Rebel in PINK: Gulabi gang, India’s women warriors

Rebel in PINK: Gulabi gang, India’s women warriors

Gulabi Gang looks like - a gang of women in India who track down & beat abusive husbands with brooms 3
An all women vigilante squad steals the prevalent attention by wielding sticks and catching villains.

 

Meet the ‘Pink-Saree Crusaders’ of India, the ‘Lathi’ vigilantes who by the power of unity and sisterhood strike fear into the hearts of potential abusers – The Gulabi Gang. Sampatpal Devi and her gang have been following one dream without yielding for the last thirteen years. Protecting the powerless from abuse and fighting corruption in rural areas to ensure basic rights for the poor and to discourage traditions such as child marriages.

History of Gulabi Gang

Gulabi Gang looks like - a gang of women in India who track down & beat abusive husbands with brooms

Founder of Gulabi Gang Sampat Pal Devi was born in Uttar Pradesh, in a small, dusty town of Banda, Bundelkhand region of Uttar Pradesh. Married soon afterwards at the age of 12 with five children to support, Sampat Pal was eking out a living as a vegetable seller. She witnessed a man beating his wife one day in 2006, and wanted to interfere. She could not stop him herself, so she gathered a few local ladies, and they thrashed the abuser together for his misdeeds. News of small-scale activism gesture by Sampat Pal spread like wildfire.

 

Sampat Pal and her cohorts had effectively upended traditional Indian taboos in a society which so often silences women.

 

Strength is a Shade of Pink

Gulabi Gang looks like - a gang of women in India who track down & beat abusive husbands with brooms 1

The group is popularly known for its members adorned with pink saris — gulabi in Hindi means “Pink.”

 

Gulabi Gang has fought all kinds of violence against women over the past 13 years. They also prohibited child marriages, arranged love-marriages and ensured that the poorest of the poor were granted basic rights. They also promote and oversee community events which bring women together. The group also vigorously protested by police against numerous cases of discrimination and malpractice.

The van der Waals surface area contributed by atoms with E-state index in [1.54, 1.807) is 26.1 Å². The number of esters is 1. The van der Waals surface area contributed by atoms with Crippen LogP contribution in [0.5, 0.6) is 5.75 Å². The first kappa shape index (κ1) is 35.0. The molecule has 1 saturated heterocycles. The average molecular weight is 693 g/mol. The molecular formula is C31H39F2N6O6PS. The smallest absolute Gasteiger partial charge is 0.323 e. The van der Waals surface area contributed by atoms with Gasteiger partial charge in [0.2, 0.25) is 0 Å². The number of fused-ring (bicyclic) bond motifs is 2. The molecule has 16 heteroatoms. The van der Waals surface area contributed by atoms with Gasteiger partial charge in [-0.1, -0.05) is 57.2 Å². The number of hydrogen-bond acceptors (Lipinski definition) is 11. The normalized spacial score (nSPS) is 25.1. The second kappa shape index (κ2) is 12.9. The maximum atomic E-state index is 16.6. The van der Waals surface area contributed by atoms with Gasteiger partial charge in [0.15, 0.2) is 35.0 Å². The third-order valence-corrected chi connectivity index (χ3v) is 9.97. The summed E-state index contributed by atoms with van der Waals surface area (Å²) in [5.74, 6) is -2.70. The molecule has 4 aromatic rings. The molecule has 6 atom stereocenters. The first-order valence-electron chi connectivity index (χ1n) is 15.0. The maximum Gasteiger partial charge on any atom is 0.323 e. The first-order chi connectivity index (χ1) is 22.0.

The Gulabi Gang, which is primarily a women’s party, also allows men to participate in solidarity.

 

The movement has caused a number of women-led cottage industries and self-help groups to grow. The Gulabi Gang, which developed into an army of over 400,000 women’s rights fighters, gained national attention in 2011 when it organized mass protests in front of a police station for a 17-year-old Sheelu Nishad, who was raped by a local politician and wrongly accused of theft in an effort to silence her.

 

The successful intervention of Sampat Pal inspired her to mobilize a group of women Vigilantes known as the Gulabi Gang, a name that refers to the pink saris they wear. The group grabbed international headlines inspiring a feature-length film and the 2012 award-winning Gulabi Gang documentary.

 

The power of stick

Gulabi Gang looks like - a gang of women in India who track down & beat abusive husbands with brooms 4

From fighting violence against women, preventing child marriages, arranging couple weddings in love amid local opposition, to ensuring granting basic rights to the poorest of the poor, the dream of the Gulabi Gang is to ‘shield the marginalized from harassment and fight corruption’ has found simple resonance across much of India’s hinterland, blighted by endless stories of sex crimes and gang rapes.

 

“If a woman seeks Gulabi Gang membership, it’s because she has suffered injustice, has been oppressed, and sees no other solution,” says Suman Singh, the group’s deputy leader, from district Mahoba.

 

Bundelkhand is one of the poorest regions in India, with more than 40 per cent of the population living below the poverty line trapped in the endless cycles of hardship, drought and undernourishment. The area has also spread across the two provinces of Uttar Pradesh and Madhya Pradesh in the past, from the valiant princess ‘Jhansi Ki Rani’ who rebelled against British colonial rule to the more recent Phoolan Devi who tried rebellion against her rapists by turning into a bandit.

 

 

Author: Pallavi Bhagat

 

 

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